In the literary classics, the woman who dares betray her husband suffers a predictable fate: death, suicide, social condemnation. Anna Karenina famously threw herself in front of a train. Emma Bovary, from the 1856 Flaubert classic, was driven to swallow arsenic. And then, of course, there was poor Hester Prynne—branded with a scarlet letter for mothering a child with another man.
Today's modern femme philanderers, if you believe a new book on the topic, take it all in stride.
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"If you avoid getting caught, a little affair can perk up a marriage," says Lucy, a 50-something Californian.
"My husband is only capable of doing so much, and it's not enough," says Shauna, who keeps a garden landscaper on the side.
"A husband is your costar and a rock in your life," says Lana, a 59-year-old actress. "But if you're a multidimensional person, you need a lot of different colors on your palette."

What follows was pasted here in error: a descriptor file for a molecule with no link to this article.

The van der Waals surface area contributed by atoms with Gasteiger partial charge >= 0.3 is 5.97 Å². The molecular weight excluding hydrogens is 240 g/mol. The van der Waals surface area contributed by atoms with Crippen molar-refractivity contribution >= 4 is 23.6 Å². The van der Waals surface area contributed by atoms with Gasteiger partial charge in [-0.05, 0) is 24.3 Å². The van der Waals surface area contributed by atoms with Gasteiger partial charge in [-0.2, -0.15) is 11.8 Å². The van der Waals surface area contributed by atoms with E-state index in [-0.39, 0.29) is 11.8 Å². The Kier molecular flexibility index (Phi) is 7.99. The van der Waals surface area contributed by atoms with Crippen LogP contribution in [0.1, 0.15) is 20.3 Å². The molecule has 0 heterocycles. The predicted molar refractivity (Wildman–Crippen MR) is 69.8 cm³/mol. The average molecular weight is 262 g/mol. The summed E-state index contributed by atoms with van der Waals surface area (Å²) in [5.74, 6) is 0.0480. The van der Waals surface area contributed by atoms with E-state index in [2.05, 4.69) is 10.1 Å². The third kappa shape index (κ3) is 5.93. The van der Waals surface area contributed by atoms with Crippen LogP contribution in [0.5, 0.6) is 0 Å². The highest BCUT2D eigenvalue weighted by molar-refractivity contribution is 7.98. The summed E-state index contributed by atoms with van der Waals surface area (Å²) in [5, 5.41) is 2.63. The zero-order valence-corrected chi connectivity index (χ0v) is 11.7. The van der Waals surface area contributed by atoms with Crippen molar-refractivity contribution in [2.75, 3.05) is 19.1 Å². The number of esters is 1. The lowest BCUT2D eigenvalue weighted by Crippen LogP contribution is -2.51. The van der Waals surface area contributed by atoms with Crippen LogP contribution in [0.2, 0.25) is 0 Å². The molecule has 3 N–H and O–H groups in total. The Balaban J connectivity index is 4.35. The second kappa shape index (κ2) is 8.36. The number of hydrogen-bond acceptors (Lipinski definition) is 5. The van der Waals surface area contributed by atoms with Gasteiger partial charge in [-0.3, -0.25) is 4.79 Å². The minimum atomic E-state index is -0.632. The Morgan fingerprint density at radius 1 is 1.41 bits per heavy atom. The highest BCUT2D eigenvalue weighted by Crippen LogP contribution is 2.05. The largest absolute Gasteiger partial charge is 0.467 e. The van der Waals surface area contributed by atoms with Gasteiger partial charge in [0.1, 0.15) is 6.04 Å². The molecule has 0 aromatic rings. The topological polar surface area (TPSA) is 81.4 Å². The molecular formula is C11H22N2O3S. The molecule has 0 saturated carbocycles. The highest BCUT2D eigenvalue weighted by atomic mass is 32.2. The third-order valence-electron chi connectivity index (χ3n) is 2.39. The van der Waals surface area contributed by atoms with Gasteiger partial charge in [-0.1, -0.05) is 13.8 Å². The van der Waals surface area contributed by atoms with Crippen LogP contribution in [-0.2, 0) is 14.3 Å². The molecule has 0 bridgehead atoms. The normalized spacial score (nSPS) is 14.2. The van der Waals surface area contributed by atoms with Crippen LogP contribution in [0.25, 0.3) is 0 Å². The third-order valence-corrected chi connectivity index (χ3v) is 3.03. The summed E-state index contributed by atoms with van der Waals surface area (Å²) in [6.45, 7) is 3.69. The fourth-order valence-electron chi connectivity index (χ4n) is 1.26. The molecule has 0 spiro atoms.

Meet the women of The Secret Lives of Wives, the latest from journalist Iris Krasnow. Over the past three decades, Krasnow has documented marriage and family life—her first book, Surrendering to Motherhood, was a New York Times bestseller. Her later works have delved into the battle scars of matrimony, raising children, and family. But after 23 years of marriage and years listening to the complaints of long-married wives, she wondered: how do the successful ones keep it all together?
Read the rest of article on The Daily Beast: Is Cheating The Secret To A Happy Marriage?
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